REVIEW by Willard Manus
It's too long by half an hour, is marred by drunken-sailor camera work, and is mostly a bobble of talking heads, but you will learn one hell of a lot about wine--and life-- from MONDOVINO, the new film by Jonathan Nossiter, whose 2000 feature Signs & Wonders was an underappreciated gem. Unlike Signs, MONDOVINO is a documentary and a quirky, personal one at that, but it still manages to go deep into the wine world and reveal it in all its contradictions and complexities, glories and pettiness.
Nossiter, who first became interested in wine when he worked as a waiter in Paris at fifteen and who later got a degree as a sommelier in New York, made MONDOVINO because, as he said, "I've come to realize that somehow the singular world of wine is weirdly representative of the world at large. The reason is simple. Wine is more like people, in its infinite complexity, than anything else on the planet...To look at the world of wine today is necessarily a way to look at how we feel about our past and at what we're preparing for the future. The news from the front, in my eyes, is both exhilirating and terrifying."
Nossiter visited the front while armed with a lightweight digital camera and backed by a couple of key assistants (Juan Pittaula and Stephanie Pommez). He filmed across three continents, in five languages, over a three-year period. He interviewed dozens of people in the wine business, juxtaposing small, humble vintners with huge multi-national businessmen, artisans with scientists, wine critics with wine dealers.
The main players in the film (which was later blown up to 35mm, with less than pristine results) are: Battista & Lina Columbu, owners of a small company on Sardinia; Aime Guibert, a quality winemaker from Languedoc, France; Michael & Tim Mondavi,
joint CEOs of the company which produces over 100 million bottles wordlwide from Napa to Chile to Italy; Michel Rolland, the world's leading wine consultant and oenologist (through his Pomerol laboratory); the American wine critic Robert Parker; and Neal Rosenthal, who started as a retailer with a small wine shop in Manhattan and eventually became one of the leading American importers of European wines of terroir.
In French, terroir means earth, soil--the all-important ingredient in the traditional way of making wine (which goes back thousands of years to the Greeks and Romans). Terroir imparts a special taste to the variety of grapes which grow in a given area. Thus the resulting wine might vary from year to year, but those who bought it knew exactly where it came from and knew it needed to "grow" and mature in the bottle. Wine-drinkers stored wine for years and were prepared to be delighted--or even disappointed-- when they finally sampled it. Wine was a living thing; it could be unpredictable, complex, maddening, marvelous. Sometimes it went down innocuously; other times it had a rough edge that shocked at first, then spread through you like warm fire. Wine--the growing and the drinking-- was all about chance-taking, experimenting, individuality.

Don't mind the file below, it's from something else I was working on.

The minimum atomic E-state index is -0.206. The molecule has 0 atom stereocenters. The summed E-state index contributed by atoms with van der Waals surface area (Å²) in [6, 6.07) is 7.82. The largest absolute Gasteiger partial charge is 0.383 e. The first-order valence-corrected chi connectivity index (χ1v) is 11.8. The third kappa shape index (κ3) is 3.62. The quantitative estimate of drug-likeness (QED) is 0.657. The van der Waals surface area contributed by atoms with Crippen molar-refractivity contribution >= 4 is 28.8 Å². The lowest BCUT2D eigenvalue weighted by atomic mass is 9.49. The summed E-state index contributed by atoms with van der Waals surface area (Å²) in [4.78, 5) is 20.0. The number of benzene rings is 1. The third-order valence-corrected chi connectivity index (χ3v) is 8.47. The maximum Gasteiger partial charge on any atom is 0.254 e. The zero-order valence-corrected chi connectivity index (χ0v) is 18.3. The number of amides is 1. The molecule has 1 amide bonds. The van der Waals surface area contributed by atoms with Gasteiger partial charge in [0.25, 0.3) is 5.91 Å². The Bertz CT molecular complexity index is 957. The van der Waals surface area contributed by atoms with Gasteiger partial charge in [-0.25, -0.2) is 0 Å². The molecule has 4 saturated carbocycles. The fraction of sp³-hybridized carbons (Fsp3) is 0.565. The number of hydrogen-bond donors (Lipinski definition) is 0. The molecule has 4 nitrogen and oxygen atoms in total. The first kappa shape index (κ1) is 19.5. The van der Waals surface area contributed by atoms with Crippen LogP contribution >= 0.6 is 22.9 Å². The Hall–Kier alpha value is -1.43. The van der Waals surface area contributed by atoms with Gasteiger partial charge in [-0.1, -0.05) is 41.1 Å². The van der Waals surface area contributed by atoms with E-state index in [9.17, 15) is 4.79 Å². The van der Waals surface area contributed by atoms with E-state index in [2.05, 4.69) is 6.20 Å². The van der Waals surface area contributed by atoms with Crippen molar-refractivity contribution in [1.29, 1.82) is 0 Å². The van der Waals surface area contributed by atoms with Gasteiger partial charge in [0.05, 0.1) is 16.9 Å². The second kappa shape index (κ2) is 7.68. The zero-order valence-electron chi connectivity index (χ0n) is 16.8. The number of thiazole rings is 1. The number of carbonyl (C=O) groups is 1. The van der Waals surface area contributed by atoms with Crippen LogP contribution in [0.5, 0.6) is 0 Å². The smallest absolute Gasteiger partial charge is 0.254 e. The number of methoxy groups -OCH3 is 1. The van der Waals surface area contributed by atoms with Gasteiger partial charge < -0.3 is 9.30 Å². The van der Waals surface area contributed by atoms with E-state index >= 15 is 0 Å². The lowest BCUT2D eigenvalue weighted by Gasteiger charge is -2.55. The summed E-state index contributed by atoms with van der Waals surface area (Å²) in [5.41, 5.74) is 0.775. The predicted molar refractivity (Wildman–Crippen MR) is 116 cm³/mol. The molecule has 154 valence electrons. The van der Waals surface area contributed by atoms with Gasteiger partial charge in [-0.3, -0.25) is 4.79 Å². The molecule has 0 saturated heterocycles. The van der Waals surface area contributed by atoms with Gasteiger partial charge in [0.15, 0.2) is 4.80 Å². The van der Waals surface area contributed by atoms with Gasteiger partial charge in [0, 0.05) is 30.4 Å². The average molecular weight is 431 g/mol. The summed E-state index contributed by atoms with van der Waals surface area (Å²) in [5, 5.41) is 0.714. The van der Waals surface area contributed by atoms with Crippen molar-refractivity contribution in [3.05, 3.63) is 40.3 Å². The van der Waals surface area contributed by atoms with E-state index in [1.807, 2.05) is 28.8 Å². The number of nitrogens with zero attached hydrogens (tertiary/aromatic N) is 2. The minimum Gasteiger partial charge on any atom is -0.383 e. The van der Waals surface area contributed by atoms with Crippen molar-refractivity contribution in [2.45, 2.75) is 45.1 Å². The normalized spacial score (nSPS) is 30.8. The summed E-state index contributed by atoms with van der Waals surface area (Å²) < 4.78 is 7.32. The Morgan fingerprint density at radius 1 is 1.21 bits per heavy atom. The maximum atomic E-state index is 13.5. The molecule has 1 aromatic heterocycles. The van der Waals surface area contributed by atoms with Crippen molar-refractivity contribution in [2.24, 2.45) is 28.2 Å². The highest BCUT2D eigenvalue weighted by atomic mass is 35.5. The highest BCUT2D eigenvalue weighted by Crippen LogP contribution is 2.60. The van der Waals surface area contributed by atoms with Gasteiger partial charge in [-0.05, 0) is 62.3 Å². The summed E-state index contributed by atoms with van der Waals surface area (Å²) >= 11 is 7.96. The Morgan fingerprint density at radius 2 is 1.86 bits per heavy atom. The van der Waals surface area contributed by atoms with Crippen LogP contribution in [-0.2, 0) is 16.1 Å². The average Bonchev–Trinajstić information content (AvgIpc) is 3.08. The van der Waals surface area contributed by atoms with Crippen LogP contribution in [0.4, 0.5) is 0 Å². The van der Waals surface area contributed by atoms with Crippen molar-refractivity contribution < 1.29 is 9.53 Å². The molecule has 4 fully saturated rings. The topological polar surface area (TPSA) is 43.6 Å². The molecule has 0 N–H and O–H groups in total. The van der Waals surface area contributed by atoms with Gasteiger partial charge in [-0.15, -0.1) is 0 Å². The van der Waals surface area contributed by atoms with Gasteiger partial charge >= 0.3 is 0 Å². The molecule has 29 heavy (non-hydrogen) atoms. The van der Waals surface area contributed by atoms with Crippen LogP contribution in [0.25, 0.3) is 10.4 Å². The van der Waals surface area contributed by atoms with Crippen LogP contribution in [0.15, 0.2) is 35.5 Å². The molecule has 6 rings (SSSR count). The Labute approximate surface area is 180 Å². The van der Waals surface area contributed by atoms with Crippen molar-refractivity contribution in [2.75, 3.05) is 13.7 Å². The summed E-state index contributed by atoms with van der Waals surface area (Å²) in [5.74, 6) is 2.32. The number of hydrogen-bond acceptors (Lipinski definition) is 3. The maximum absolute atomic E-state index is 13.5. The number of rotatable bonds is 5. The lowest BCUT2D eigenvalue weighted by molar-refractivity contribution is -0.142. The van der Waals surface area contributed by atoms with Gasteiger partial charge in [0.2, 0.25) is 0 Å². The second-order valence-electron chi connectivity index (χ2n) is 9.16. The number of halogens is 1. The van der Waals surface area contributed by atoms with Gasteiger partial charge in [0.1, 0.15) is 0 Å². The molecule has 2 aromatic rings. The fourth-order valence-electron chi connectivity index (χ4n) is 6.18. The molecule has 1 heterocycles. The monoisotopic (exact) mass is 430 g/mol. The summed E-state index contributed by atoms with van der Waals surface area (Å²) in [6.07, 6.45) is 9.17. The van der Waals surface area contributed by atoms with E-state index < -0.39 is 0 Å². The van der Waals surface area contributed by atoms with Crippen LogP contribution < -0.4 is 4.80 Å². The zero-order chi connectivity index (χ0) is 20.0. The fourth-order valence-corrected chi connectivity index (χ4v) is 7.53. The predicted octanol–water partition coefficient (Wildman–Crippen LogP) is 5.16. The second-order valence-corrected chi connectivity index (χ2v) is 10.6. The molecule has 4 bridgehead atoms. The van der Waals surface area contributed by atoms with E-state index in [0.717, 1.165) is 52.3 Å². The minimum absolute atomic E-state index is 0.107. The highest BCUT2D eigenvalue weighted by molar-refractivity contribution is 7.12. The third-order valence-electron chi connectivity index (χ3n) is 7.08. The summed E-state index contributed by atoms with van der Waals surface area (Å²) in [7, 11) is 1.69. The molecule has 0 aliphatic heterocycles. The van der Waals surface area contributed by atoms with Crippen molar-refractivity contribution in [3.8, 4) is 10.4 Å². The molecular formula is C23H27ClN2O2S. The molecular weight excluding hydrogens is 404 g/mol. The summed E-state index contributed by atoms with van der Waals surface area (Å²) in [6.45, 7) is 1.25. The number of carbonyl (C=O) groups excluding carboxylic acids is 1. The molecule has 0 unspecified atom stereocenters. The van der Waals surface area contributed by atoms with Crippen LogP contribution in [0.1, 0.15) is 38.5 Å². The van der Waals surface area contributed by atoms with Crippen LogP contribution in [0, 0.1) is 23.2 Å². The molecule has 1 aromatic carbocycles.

Then came the 80s, when giant companies like Coca-Cola and Diageo began buying up small, family-owned wineries, not just in the USA but France, Italy and South America. Big business brought a different mentality to an ancient trade. Technology was employed to make wine less rough and unpredictable, more homogenized and inoffensive. Consultants like Rolland--a jolly, hard-driving, wheeler-dealer with a snobbish contempt for the "hicks" who still make wine the old way--showed the Mondavis and Rothschilds how they could make a fortune with the new wine, which could be drunk as soon as it was vinted, making for fast turnover and quick sales.
The result is a worldwide ocean of wine which pretty much tastes the same, whether it's Two-buck Chuck or Opus One. The barbarians have won out, not just in the wine trade but in the food business too. As one of the many blunt-spoken characters in MONDOVINO says, "Wine is dead. Let's be clear, wine is dead. And not just wine. Fruits, cheeses...everything."
The tragedy is compounded when critics like Parker and the Wine Spectator overpraise wine which is little better than the oenological equivalent of fast food.